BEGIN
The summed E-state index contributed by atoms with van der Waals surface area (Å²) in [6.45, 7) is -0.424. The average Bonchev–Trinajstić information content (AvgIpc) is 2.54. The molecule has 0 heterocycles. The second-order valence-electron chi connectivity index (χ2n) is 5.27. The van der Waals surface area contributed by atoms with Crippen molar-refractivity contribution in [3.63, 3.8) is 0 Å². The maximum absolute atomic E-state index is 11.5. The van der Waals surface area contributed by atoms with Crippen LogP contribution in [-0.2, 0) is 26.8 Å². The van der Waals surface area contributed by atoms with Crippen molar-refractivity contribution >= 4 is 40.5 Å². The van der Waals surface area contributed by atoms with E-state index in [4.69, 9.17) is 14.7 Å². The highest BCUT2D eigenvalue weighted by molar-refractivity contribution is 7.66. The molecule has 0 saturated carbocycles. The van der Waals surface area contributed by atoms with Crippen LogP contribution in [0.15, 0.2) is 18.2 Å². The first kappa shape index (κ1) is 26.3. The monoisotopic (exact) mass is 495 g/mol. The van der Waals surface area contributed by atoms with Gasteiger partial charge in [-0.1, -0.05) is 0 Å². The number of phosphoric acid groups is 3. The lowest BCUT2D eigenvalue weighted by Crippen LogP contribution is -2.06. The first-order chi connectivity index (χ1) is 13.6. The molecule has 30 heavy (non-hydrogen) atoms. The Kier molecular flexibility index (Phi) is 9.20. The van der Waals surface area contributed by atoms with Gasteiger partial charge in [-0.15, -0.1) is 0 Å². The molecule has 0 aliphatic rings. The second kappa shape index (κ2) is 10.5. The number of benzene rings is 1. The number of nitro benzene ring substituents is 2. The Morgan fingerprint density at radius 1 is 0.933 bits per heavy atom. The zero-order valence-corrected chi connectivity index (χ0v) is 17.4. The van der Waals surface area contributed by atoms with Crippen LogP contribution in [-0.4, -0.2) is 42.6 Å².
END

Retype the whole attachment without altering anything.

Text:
The summed E-state index contributed by atoms with van der Waals surface area (Å²) in [6.45, 7) is -0.424. The average Bonchev–Trinajstić information content (AvgIpc) is 2.54. The molecule has 0 heterocycles. The second-order valence-electron chi connectivity index (χ2n) is 5.27. The van der Waals surface area contributed by atoms with Crippen molar-refractivity contribution in [3.63, 3.8) is 0 Å². The maximum absolute atomic E-state index is 11.5. The van der Waals surface area contributed by atoms with Crippen LogP contribution in [-0.2, 0) is 26.8 Å². The van der Waals surface area contributed by atoms with Crippen molar-refractivity contribution >= 4 is 40.5 Å². The van der Waals surface area contributed by atoms with E-state index in [4.69, 9.17) is 14.7 Å². The highest BCUT2D eigenvalue weighted by molar-refractivity contribution is 7.66. The molecule has 0 saturated carbocycles. The van der Waals surface area contributed by atoms with Crippen LogP contribution in [0.15, 0.2) is 18.2 Å². The first kappa shape index (κ1) is 26.3. The monoisotopic (exact) mass is 495 g/mol. The van der Waals surface area contributed by atoms with Gasteiger partial charge in [-0.1, -0.05) is 0 Å². The number of phosphoric acid groups is 3. The lowest BCUT2D eigenvalue weighted by Crippen LogP contribution is -2.06. The first-order chi connectivity index (χ1) is 13.6. The molecule has 30 heavy (non-hydrogen) atoms. The Kier molecular flexibility index (Phi) is 9.20. The van der Waals surface area contributed by atoms with Gasteiger partial charge in [-0.15, -0.1) is 0 Å². The molecule has 0 aliphatic rings. The second kappa shape index (κ2) is 10.5. The number of benzene rings is 1. The number of nitro benzene ring substituents is 2. The Morgan fingerprint density at radius 1 is 0.933 bits per heavy atom. The zero-order valence-corrected chi connectivity index (χ0v) is 17.4. The van der Waals surface area contributed by atoms with Crippen LogP contribution in [-0.4, -0.2) is 42.6 Å².